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Curtis Franklin, Principal Analyst, Omdia
May 3, 2018
3 Min Read
InteropITX 2018 — Las Vegas — Encryption is critical and encryption can be complicated. Fortunately, there are tips, techniques, and information tools that can help reduce the difficulty and make proper encryption more achievable and affordable for most organizations. That was the message Ali Pabrai was preaching from the platform in an early morning session on Thursday.
Pabrai, CEO of security consulting firm ecfirstm, began the session by running through some of the critical security incidents that have forced companies to the conclusion that encryption is not merely an option for enterprise security — it's a necessity.
October 21, 2016 was one of the dates Pabrai recalled because it was the day on which the Mirai botnet activated and went on the offensive against DNS provider Dyn. At the time the most powerful DDoS attack on record, Pabrai said that Mirai will be the model for more powerful attacks to come. Avoiding having company computers and IoT devices become part of an attacker's weaponized network is just one of the reasons he gave for encrypting as much data (and data traffic) as possible. Many of the other reasons involve regulations.
May 25, 2018 is the day that GDPR begins to be enforced. It has a lot to say about protecting data and notifying customers if unprotected data is breached. It's also not the first regulation with those requirements. "HITECH has been with us since 2010," said Pabrai, noting that the Health Information Technology for Economic and Clinical Health (HITECH) Act defines "unprotected data" and specifies actions to be taken when it is breached.
Beyond the various regulations regarding encryption and data, there are frameworks and tools that help organizations understand how to go about protecting data both at rest and in transit.
"You can't be in cybersecurity without being literate in the NIST framework," Pabrai said, noting that, on April 16, NIST introduced the Cybersecurity Framework 1.1. The framework is quite prescriptive regarding best practices for building encryption into an enterprise process. That makes it and PCI DSS — another highly prescriptive standard — especially valuable resources for enterprise data security professionals.
In addition to the large frameworks and regulations, Pabrai argued in favor of a low-tech tool and basic strategy for dealing with encryption.
The low-tech tool is a spreadsheet listing every possible enterprise attack surface (data base, mobile devices, IoT, etc.) and whether the state of encryption is yes, no, or unknown. He said that this tool allows him to understand the basic security stance of an organization in a matter of minutes during the initial encounter.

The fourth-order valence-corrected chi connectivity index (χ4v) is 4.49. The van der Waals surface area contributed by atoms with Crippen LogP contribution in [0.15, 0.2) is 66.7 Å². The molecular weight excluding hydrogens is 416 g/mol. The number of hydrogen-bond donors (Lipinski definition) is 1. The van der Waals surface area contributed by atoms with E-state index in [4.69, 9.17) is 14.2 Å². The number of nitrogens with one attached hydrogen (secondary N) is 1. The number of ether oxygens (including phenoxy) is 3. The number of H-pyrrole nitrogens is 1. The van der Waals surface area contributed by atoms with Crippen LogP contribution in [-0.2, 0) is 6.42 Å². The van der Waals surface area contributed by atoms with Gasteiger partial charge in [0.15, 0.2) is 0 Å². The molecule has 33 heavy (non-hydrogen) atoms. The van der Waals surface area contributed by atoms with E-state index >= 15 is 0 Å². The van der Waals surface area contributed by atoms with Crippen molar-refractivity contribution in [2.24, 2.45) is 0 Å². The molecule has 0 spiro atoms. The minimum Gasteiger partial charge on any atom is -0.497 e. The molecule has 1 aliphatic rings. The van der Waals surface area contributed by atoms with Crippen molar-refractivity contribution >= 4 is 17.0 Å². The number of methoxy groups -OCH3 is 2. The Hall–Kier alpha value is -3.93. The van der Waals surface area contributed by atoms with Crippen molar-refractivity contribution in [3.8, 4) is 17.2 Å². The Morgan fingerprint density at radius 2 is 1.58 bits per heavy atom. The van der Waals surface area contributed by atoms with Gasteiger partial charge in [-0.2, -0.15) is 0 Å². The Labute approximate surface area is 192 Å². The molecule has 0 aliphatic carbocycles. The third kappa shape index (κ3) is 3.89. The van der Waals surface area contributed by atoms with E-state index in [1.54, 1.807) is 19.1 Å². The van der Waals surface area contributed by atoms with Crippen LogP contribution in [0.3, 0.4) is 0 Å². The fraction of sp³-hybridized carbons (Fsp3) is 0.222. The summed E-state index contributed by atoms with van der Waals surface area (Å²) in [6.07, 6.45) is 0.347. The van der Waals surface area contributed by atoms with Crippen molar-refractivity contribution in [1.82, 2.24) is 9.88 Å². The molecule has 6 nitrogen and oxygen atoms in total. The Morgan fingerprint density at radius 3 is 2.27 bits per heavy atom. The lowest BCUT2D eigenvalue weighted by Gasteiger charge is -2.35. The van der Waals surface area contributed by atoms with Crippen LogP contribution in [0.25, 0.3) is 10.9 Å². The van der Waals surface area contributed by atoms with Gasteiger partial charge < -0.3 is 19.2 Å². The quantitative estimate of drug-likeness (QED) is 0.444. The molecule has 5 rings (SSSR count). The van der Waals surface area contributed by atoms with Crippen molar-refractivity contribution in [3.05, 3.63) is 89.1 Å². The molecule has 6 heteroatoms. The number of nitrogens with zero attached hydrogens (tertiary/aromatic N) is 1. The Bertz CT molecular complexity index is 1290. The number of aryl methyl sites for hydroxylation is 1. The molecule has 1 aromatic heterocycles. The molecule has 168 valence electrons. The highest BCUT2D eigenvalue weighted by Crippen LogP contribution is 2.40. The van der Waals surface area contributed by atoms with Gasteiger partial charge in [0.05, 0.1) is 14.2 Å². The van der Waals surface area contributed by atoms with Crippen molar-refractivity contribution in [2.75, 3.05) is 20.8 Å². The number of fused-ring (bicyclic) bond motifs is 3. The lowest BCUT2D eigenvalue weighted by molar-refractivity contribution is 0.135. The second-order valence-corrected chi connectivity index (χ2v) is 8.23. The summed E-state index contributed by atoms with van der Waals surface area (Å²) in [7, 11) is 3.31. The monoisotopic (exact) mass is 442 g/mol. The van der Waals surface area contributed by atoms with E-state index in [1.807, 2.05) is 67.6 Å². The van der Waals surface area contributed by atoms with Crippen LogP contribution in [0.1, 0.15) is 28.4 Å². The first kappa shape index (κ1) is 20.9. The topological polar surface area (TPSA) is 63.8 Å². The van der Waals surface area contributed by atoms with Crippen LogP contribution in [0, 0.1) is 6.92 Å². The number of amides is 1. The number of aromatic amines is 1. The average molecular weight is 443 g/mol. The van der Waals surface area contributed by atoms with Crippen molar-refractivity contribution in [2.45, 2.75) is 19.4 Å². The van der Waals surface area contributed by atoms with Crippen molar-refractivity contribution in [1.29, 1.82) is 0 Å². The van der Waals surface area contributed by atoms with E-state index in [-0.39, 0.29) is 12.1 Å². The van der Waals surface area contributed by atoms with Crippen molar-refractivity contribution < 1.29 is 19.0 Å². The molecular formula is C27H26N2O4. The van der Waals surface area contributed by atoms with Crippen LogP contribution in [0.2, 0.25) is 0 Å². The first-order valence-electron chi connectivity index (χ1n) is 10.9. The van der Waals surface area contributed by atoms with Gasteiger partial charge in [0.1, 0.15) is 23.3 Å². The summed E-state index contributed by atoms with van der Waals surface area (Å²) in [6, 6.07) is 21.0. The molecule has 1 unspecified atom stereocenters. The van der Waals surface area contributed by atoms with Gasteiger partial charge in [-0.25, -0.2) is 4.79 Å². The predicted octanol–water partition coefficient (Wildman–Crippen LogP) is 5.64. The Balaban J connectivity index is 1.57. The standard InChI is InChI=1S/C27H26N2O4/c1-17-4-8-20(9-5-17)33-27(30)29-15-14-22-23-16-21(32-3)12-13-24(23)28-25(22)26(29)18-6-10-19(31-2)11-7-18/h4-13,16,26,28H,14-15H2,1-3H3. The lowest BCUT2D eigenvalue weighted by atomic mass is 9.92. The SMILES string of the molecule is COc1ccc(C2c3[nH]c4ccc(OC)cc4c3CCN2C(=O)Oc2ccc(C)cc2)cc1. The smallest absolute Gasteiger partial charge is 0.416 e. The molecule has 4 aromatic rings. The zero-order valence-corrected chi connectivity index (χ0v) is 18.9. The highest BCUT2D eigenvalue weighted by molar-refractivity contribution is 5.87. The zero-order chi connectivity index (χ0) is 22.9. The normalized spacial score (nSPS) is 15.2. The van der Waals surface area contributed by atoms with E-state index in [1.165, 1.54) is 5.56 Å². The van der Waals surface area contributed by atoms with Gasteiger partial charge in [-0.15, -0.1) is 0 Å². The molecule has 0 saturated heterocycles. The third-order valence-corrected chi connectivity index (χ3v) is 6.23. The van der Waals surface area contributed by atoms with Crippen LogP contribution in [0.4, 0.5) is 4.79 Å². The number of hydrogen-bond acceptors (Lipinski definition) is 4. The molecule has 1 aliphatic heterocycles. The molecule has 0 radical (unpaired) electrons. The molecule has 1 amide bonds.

The basic strategy is taking the argument for wide-spread encryption — that it dramatically reduces risk exposure — to the executive committee with questions about why they would want to take this critical step.
There's no doubt that encryption requires investment, Pabrai said, but compared to the financial risk of unprotected data it is an investment that makes sense for practically every organization.
About the Author(s)
Curtis Franklin Jr. is Principal Analyst at Omdia, focusing on enterprise security management. Previously, he was senior editor of Dark Reading, editor of Light Reading's Security Now, and executive editor, technology, at InformationWeek, where he was also executive producer of InformationWeek's online radio and podcast episodes
Curtis has been writing about technologies and products in computing and networking since the early 1980s. He has been on staff and contributed to technology-industry publications including BYTE, ComputerWorld, CEO, Enterprise Efficiency, ChannelWeb, Network Computing, InfoWorld, PCWorld, Dark Reading, and ITWorld.com on subjects ranging from mobile enterprise computing to enterprise security and wireless networking.
Curtis is the author of thousands of articles, the co-author of five books, and has been a frequent speaker at computer and networking industry conferences across North America and Europe. His most recent books, Cloud Computing: Technologies and Strategies of the Ubiquitous Data Center, and Securing the Cloud: Security Strategies for the Ubiquitous Data Center, with co-author Brian Chee, are published by Taylor and Francis.
When he's not writing, Curtis is a painter, photographer, cook, and multi-instrumentalist musician. He is active in running, amateur radio (KG4GWA), the MakerFX maker space in Orlando, FL, and is a certified Florida Master Naturalist.
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